How is it already March 2022?
I’m still processing March 2020. Ouch.
Sure, COVID-19 has taken up most of the headlines for the past TWO YEARS, and for good reason. But let’s not forget that the pandemic isn’t the only once-in-a-lifetime crisis the world has seen lately.
Let’s think back a bit: There was election controversy. Nationwide uprisings against systemic racism like we haven’t seen since the ‘60s. Devastating wildfires! Murder hornets! And so, SO much more that is anything but over.
Oh, how we yearn for “precedented” times.
The point is, things have felt … pretty chaotic for a while now. As people, we’re all trying to catch our breath. But as marketers, we don’t have time to take a breath—because it’s likely that people (i.e., consumers) will never see things the same way again.
All of this chaos (naturally) breeds uncertainty. And uncertainty demands reevaluation. Whether it’s who you vote for, where you work or where you choose to shop.
Whether they’re conscious of it or not, consumers will be reevaluating everything—this time with a post-COVID lens.
And so, it begs the question: When consumers encounter your brand after a series of traumatic, once-in-a-lifetime, unprecedented events, what will they see?
Or maybe the question is, who will they see? Because they’ll be looking for themselves. And they’ll be looking online.
The answer? Start with a story.
There’s no denying that COVID has changed consumer behavior.
According to a recent Numerator poll, 55% of consumers are shopping online more often than before COVID, and 50% are shopping in person less frequently. By all estimates, this behavior is expected to carry into a post-COVID reality.
And sure—that’s just one source about specific behaviors, but the takeaway is that we don’t just have a “new normal.” It’s that a core part of this new normal is an increased dependence on digital messaging and advertising.
Bring in Cardinal Marketing’s 2021 healthcare trends, which highlighted that patients (who are also consumers!) need help across a lot more channels than ever before. They posit that “you’ll need a deep catalog of marketing material that’s mapped to the entire funnel, from early consideration to ‘purchase ready.”’ Think social, think Web, think online ads, think video.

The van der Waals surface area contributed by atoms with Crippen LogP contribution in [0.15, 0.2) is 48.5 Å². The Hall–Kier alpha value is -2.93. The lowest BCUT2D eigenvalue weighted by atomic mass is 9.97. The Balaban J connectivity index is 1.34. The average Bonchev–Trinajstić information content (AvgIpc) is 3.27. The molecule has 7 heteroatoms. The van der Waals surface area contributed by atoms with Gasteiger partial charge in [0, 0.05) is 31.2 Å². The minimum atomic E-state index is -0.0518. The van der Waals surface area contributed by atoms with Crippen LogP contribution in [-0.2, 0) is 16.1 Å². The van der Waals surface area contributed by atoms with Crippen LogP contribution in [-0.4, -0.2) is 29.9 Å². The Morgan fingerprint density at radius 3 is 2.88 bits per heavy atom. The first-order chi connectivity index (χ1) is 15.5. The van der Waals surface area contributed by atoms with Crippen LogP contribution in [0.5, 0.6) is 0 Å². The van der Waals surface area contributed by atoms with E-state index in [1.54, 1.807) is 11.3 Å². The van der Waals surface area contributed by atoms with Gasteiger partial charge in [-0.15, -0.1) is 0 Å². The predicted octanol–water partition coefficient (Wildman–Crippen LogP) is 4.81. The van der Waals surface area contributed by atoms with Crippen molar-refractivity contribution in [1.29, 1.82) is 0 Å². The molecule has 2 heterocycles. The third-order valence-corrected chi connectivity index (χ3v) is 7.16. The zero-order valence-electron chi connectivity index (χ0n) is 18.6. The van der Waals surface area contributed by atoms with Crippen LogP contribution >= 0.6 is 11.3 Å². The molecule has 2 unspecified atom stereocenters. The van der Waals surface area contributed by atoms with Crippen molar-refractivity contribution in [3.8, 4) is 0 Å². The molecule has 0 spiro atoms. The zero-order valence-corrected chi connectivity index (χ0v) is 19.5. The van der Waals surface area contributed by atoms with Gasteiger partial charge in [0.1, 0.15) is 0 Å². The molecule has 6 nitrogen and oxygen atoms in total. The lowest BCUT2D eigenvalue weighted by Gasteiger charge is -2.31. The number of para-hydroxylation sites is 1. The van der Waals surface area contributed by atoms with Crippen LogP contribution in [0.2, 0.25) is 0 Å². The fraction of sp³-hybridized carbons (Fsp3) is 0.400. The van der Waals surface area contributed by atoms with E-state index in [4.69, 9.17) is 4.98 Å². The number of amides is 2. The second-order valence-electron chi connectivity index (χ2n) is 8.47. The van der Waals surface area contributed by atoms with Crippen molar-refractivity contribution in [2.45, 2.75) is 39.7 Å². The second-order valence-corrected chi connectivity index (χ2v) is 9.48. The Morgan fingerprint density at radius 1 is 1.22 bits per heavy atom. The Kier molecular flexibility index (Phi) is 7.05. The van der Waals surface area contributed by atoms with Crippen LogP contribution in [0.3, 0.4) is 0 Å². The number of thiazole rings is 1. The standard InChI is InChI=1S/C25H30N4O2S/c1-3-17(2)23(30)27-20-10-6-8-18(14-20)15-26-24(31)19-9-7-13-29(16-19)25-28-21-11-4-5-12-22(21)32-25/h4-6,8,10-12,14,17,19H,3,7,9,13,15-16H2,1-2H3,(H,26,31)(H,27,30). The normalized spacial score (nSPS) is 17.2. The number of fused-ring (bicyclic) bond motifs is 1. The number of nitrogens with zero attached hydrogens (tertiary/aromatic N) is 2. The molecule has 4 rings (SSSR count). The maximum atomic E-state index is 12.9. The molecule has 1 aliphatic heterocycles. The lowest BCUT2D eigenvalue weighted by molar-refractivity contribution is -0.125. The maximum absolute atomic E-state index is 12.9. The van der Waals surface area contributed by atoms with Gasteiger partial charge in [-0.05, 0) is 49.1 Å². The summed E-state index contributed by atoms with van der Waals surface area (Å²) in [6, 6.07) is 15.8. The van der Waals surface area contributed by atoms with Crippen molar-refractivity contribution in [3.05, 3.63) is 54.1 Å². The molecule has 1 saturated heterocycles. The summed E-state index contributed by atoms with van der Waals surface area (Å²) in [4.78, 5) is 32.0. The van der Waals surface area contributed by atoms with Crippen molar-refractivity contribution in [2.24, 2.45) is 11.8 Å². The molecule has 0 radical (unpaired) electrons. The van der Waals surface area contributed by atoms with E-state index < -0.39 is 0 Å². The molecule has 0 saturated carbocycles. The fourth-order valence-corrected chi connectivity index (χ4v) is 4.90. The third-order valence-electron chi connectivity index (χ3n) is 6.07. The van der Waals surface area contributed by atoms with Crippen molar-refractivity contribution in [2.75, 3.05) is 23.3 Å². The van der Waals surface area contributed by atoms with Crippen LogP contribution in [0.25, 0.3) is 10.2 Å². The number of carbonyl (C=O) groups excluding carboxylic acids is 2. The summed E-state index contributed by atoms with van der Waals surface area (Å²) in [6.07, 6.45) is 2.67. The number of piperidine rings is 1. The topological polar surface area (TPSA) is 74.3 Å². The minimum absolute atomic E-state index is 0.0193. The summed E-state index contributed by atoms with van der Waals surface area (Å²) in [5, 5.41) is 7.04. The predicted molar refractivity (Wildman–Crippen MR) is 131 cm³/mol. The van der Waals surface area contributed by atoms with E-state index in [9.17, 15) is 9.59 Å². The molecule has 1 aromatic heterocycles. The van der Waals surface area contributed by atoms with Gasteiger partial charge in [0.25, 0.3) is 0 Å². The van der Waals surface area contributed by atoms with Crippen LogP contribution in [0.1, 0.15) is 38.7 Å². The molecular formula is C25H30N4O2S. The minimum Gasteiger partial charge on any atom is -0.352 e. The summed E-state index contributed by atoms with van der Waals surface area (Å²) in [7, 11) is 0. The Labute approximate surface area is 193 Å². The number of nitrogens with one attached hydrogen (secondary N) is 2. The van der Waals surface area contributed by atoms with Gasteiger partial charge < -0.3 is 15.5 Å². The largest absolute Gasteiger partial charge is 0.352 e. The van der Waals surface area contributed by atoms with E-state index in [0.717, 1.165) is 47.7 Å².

So now the challenge for brands is even greater: to appeal to customers old and new, (mostly) digitally.
But digital assets have to come from somewhere. They have to be grounded in some strategy.
And we don’t mean digital strategy. Data and analytics are invaluable, but they’re not why we make decisions—they’re how we rationalize decisions.
FEELINGS are why we make decisions. And feelings are all about story, as our creative directors have asserted in the recent past. Humans are emotional creatures, hardwired for engaging with more than facts and figures.
OK, so what’s a story?
Well, here’s what a story isn’t: your business problem. Your clients, customers, target audiences, etc, don’t care.
That may seem glib, but clients (and many marketers) often confuse their business problem with their story. And it’s natural! They’re so focused on their brand’s needs and objectives that they forget to put themselves in their audience’s shoes.
Which is why, most of the time, clients come to us: to find the story. And what is it? A creative way of solving your business problem that’s relevant, memorable and differentiating to your audience. Good stories also turn into the essence of your campaigns, the fuel for your creative and a true north for your tactical executions.
Let’s play it out with an award-winning campaign as a case study. #HumbleBrag
Business problem: We’re the market leader in nerve repair surgery, but our target market of breast cancer survivors doesn’t even know it!
The temptation might be to say the story is “We’re the market leader in nerve repair!” But don’t do that. If people already aren’t listening, saying you’re the best won’t help.
Instead, get to the heart of the story–find where the emotion comes in. For example …
Story: Incisions and stitches heal with time. But numbness and lack of sensation can be permanent—a constant reminder of what you’ve been through.
Are you one of the many breast cancer survivors who have lost sensation in their chest after mastectomy? With the help of this procedure, it’s possible to feel more like yourself after a mastectomy—to surrender one less thing to cancer.
Simple, but not easy. Like many things in life (and advertising).
The truth is, a lot of time and skill goes into crafting a good story. It’s built on industry expertise and deep insights into your target audience. On strong positioning that clearly differentiates and articulates your product’s value. On a strategy that gets at your customer’s wants and needs, and which sets the stage for the amazing creative necessary to bring it to life.
What’s the takeaway here?
Good marketing depends on more than ad buys–it depends on a great story. So when you’re planning for next year, budget the time and resources to find your killer story.